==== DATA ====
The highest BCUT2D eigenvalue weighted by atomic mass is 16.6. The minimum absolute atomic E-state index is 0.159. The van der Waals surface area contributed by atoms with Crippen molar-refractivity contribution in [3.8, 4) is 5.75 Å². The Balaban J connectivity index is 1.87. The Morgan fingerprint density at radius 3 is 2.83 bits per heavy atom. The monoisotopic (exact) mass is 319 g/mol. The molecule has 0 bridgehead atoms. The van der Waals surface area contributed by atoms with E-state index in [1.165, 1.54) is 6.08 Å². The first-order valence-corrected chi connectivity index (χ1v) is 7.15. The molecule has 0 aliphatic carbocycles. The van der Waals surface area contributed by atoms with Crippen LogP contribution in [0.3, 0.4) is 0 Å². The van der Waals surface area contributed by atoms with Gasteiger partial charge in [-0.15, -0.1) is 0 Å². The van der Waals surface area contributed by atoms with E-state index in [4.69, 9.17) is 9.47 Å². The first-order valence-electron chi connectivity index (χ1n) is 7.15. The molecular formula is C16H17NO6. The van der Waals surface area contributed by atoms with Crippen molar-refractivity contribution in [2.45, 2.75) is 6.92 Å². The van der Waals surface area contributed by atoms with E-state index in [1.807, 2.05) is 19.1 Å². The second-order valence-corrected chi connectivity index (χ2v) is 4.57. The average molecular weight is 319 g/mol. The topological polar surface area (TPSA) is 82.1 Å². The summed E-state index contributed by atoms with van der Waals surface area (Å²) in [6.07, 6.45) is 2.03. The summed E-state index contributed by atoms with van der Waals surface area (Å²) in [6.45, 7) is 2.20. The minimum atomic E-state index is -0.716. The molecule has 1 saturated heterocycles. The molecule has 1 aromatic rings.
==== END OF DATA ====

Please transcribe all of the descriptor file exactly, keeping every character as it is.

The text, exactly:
The highest BCUT2D eigenvalue weighted by atomic mass is 16.6. The minimum absolute atomic E-state index is 0.159. The van der Waals surface area contributed by atoms with Crippen molar-refractivity contribution in [3.8, 4) is 5.75 Å². The Balaban J connectivity index is 1.87. The Morgan fingerprint density at radius 3 is 2.83 bits per heavy atom. The monoisotopic (exact) mass is 319 g/mol. The molecule has 0 bridgehead atoms. The van der Waals surface area contributed by atoms with E-state index in [1.165, 1.54) is 6.08 Å². The first-order valence-corrected chi connectivity index (χ1v) is 7.15. The molecule has 0 aliphatic carbocycles. The van der Waals surface area contributed by atoms with Crippen LogP contribution in [0.3, 0.4) is 0 Å². The van der Waals surface area contributed by atoms with Gasteiger partial charge in [-0.15, -0.1) is 0 Å². The van der Waals surface area contributed by atoms with E-state index in [4.69, 9.17) is 9.47 Å². The first-order valence-electron chi connectivity index (χ1n) is 7.15. The molecular formula is C16H17NO6. The van der Waals surface area contributed by atoms with Crippen molar-refractivity contribution in [2.45, 2.75) is 6.92 Å². The van der Waals surface area contributed by atoms with E-state index in [1.807, 2.05) is 19.1 Å². The second-order valence-corrected chi connectivity index (χ2v) is 4.57. The average molecular weight is 319 g/mol. The topological polar surface area (TPSA) is 82.1 Å². The summed E-state index contributed by atoms with van der Waals surface area (Å²) in [6.07, 6.45) is 2.03. The summed E-state index contributed by atoms with van der Waals surface area (Å²) in [6.45, 7) is 2.20. The minimum atomic E-state index is -0.716. The molecule has 1 saturated heterocycles. The molecule has 1 aromatic rings.